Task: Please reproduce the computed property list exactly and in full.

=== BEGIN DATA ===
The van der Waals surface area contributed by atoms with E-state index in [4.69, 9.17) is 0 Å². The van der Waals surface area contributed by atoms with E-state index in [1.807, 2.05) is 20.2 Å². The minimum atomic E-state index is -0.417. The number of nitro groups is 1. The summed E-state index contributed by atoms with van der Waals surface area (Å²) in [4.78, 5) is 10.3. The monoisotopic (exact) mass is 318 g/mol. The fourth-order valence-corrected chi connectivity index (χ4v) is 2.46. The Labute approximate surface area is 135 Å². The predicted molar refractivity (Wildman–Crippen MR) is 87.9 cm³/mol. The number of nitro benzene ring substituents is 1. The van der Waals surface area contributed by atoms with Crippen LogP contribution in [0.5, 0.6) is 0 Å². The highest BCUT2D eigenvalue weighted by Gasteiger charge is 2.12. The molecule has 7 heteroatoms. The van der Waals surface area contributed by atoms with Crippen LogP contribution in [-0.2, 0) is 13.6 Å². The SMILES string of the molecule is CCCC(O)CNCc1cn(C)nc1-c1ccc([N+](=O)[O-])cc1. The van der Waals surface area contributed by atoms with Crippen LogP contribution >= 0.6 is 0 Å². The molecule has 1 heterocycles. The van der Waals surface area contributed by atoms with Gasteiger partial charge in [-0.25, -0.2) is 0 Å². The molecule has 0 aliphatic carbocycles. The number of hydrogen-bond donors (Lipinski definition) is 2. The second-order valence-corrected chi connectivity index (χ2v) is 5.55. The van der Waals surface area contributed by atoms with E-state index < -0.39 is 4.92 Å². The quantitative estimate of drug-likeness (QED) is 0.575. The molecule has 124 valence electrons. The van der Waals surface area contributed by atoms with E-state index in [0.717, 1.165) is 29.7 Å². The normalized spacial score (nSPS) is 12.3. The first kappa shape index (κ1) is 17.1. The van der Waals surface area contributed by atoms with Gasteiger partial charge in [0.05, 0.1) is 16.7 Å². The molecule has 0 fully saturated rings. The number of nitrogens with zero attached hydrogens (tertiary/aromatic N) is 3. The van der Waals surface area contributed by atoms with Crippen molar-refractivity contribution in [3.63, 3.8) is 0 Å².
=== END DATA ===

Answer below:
The van der Waals surface area contributed by atoms with E-state index in [4.69, 9.17) is 0 Å². The van der Waals surface area contributed by atoms with E-state index in [1.807, 2.05) is 20.2 Å². The minimum atomic E-state index is -0.417. The number of nitro groups is 1. The summed E-state index contributed by atoms with van der Waals surface area (Å²) in [4.78, 5) is 10.3. The monoisotopic (exact) mass is 318 g/mol. The fourth-order valence-corrected chi connectivity index (χ4v) is 2.46. The Labute approximate surface area is 135 Å². The predicted molar refractivity (Wildman–Crippen MR) is 87.9 cm³/mol. The number of nitro benzene ring substituents is 1. The van der Waals surface area contributed by atoms with Crippen LogP contribution in [0.5, 0.6) is 0 Å². The highest BCUT2D eigenvalue weighted by Gasteiger charge is 2.12. The molecule has 7 heteroatoms. The van der Waals surface area contributed by atoms with Crippen LogP contribution in [-0.2, 0) is 13.6 Å². The SMILES string of the molecule is CCCC(O)CNCc1cn(C)nc1-c1ccc([N+](=O)[O-])cc1. The van der Waals surface area contributed by atoms with Crippen LogP contribution >= 0.6 is 0 Å². The molecule has 1 heterocycles. The van der Waals surface area contributed by atoms with Gasteiger partial charge in [-0.25, -0.2) is 0 Å². The molecule has 0 aliphatic carbocycles. The number of hydrogen-bond donors (Lipinski definition) is 2. The second-order valence-corrected chi connectivity index (χ2v) is 5.55. The van der Waals surface area contributed by atoms with E-state index < -0.39 is 4.92 Å². The quantitative estimate of drug-likeness (QED) is 0.575. The molecule has 124 valence electrons. The van der Waals surface area contributed by atoms with E-state index in [0.717, 1.165) is 29.7 Å². The normalized spacial score (nSPS) is 12.3. The first kappa shape index (κ1) is 17.1. The van der Waals surface area contributed by atoms with Gasteiger partial charge in [0.05, 0.1) is 16.7 Å². The molecule has 0 fully saturated rings. The number of nitrogens with zero attached hydrogens (tertiary/aromatic N) is 3. The van der Waals surface area contributed by atoms with Crippen molar-refractivity contribution in [3.63, 3.8) is 0 Å².